In February 1996, the journalists' weekly UK Press Gazette reported that girls' magazines had "soaring sales". Magazine covers featured in the report included the following "strap lines": "My magic powers can get me any boy", "make-up special: be a BABE this Valentine's Day", "sneaky ways to make him want you", "free 16-page booklet - Sex and You", "get the coolest outfit for just £30!" and "are they bitching about you? here's what to do" (Sugar); "the hot date issue", "the girl who stole Paul Nicholls' heart", "Boy-pulling fashion", "What that Valentine's card really means", "I was the school slut" and "sealed sex section - boys & you" (It's Bliss); "Real life - I'm addicted to boys", "Catwalk looks without splashing your cash", "Pssst! 101 boy secrets a girl's gotta know" and "Lump him or dump him? When to bin your boy" (Just Seventeen). It's Bliss editor Dawn Bébe described her title as "aspirational" (UK Press Gazette, 5/2/1996, p11).

Growing public concern about the content of these magazines was reflected when Peter Luff, the Conservative MP for Worcester, introduced The Periodical (Protection of Children) Bill under the 10-minute rule procedure. If this had become law, publishers would have been obliged to print the recommended minimum readership age on the magazines' cover or face a fine. Luff explained: "It's not just the sexually explicit stuff. These magazines are deeply sexist. They're all about sex and preparing yourself for boys. Nothing about the other things girls should be thinking about - careers or sporting heroes." (The Guardian, 6/2/1996, p2).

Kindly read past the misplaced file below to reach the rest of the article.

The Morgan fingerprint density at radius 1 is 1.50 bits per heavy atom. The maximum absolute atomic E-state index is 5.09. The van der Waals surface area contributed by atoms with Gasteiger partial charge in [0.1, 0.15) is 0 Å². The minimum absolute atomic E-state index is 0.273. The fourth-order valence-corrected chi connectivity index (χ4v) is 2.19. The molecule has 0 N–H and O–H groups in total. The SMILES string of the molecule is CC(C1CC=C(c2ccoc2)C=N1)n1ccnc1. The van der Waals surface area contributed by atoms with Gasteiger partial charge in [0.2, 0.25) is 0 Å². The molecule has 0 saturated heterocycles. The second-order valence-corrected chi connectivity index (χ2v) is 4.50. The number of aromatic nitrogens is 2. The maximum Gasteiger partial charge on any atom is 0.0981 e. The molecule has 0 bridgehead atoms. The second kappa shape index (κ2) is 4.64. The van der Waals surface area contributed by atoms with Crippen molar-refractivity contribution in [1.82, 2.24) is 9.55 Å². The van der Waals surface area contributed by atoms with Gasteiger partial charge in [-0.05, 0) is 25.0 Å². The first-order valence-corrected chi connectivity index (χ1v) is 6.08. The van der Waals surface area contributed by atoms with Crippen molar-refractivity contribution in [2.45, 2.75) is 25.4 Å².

Suzanne Moore, also writing in the Guardian, defends the sexual content of the magazines, but points out that:

In my opinion, the problem is not the sexual content of the magazines, which provides much-needed information to young people. (A survey by the Children's Literature Research Centre at the Roehampton Institute found that more than three-quarters of girls and almost two-thirds of boys would rather learn about sex from magazines than from parents or teachers - the Guardian, 23/2/1996, p7). The problem is the lack of non-sexual content in the magazines, coupled with the lack of alternatives.

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